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Patterns of Social Interaction in Cats (Felis Domestica)

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The results of this study reveal the following general characteristics of dominance hierarchies in groups of cats observed in a standard testing situation: 1. In all groups, a differentiated and fairly linear dominance hierarchy was observed. The degree of differentiation and the consistency of the linearity was a function of the individual group. 2. In every group a clear and statistically significant relationship was obtained between dominance rankings based upon performance in four-, three-, and two-cat groupings. 3. The stability of dominance hierarchies over a period of time differed among the two groups that were tested in this respect. In one case no change was observed; in the other the leader's place was taken by a formerly subordinate animal. 4. Observations of the leaders competing together, and also with the three subordinate members of each of the groups, suggested that relative differences in dominance that were exhibited between high-dominance animals are reflected in the degree to which they are able to dominate other subordinate animals. 5. No clear relationship was obtained between aggression and dominance as defined by food-getting success. In one group the most dominant animal was also the most aggressive, but in the other two leaders ranked low in aggressivity and sometimes did not retaliate when aggression was directed toward them. While there seemed to be a tendency for more aggression to be evidenced in meetings among the leaders of the three groups, again such aggression did not seem to be related to food-getting success. Finally, the social behaviour of cats as observed in the present study was contrasted to that of infra-human primates. It was generally concluded that dominance-submission relations are far less complex and more predictable in the cat than in the monkey.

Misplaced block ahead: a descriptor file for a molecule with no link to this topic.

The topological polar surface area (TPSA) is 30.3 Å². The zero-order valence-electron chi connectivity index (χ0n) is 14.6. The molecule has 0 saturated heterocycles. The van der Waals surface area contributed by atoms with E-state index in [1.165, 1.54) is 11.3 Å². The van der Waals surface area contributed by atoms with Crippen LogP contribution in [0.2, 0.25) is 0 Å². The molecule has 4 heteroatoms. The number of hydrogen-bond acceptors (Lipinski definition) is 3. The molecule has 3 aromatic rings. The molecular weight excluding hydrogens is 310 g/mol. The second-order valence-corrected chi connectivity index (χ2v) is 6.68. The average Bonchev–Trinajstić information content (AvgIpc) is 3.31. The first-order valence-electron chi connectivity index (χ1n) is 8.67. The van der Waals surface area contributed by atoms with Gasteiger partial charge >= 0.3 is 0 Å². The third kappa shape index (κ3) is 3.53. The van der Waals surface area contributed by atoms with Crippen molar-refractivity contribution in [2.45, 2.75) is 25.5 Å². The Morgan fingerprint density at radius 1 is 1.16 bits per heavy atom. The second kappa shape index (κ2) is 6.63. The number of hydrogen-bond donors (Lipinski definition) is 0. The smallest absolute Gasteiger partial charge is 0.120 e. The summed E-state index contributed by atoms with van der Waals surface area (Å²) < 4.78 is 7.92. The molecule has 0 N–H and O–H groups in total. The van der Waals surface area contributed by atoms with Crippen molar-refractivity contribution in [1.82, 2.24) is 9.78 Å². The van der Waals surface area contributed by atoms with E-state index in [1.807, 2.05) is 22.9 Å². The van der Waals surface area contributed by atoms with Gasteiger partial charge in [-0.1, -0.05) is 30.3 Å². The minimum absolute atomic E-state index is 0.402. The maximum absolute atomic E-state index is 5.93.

Affiliations: 1: (University of Oregon


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